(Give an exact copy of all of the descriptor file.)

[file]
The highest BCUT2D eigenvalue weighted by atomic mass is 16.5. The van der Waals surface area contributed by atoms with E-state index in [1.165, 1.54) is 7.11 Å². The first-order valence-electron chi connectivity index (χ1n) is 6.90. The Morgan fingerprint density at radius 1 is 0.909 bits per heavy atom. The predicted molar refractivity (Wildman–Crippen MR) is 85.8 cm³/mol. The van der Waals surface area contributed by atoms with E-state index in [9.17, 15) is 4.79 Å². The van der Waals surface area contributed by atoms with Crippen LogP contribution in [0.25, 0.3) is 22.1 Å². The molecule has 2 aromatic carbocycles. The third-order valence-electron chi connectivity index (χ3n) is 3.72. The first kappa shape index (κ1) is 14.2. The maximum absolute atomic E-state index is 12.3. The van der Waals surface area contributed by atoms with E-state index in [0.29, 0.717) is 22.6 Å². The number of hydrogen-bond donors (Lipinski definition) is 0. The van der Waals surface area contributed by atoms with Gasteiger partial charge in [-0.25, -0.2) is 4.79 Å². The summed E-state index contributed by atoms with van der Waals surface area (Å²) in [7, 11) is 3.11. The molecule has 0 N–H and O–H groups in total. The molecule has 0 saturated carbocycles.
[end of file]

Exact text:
The highest BCUT2D eigenvalue weighted by atomic mass is 16.5. The van der Waals surface area contributed by atoms with E-state index in [1.165, 1.54) is 7.11 Å². The first-order valence-electron chi connectivity index (χ1n) is 6.90. The Morgan fingerprint density at radius 1 is 0.909 bits per heavy atom. The predicted molar refractivity (Wildman–Crippen MR) is 85.8 cm³/mol. The van der Waals surface area contributed by atoms with E-state index in [9.17, 15) is 4.79 Å². The van der Waals surface area contributed by atoms with Crippen LogP contribution in [0.25, 0.3) is 22.1 Å². The molecule has 2 aromatic carbocycles. The third-order valence-electron chi connectivity index (χ3n) is 3.72. The first kappa shape index (κ1) is 14.2. The maximum absolute atomic E-state index is 12.3. The van der Waals surface area contributed by atoms with E-state index in [0.29, 0.717) is 22.6 Å². The number of hydrogen-bond donors (Lipinski definition) is 0. The van der Waals surface area contributed by atoms with Gasteiger partial charge in [-0.25, -0.2) is 4.79 Å². The summed E-state index contributed by atoms with van der Waals surface area (Å²) in [7, 11) is 3.11. The molecule has 0 N–H and O–H groups in total. The molecule has 0 saturated carbocycles.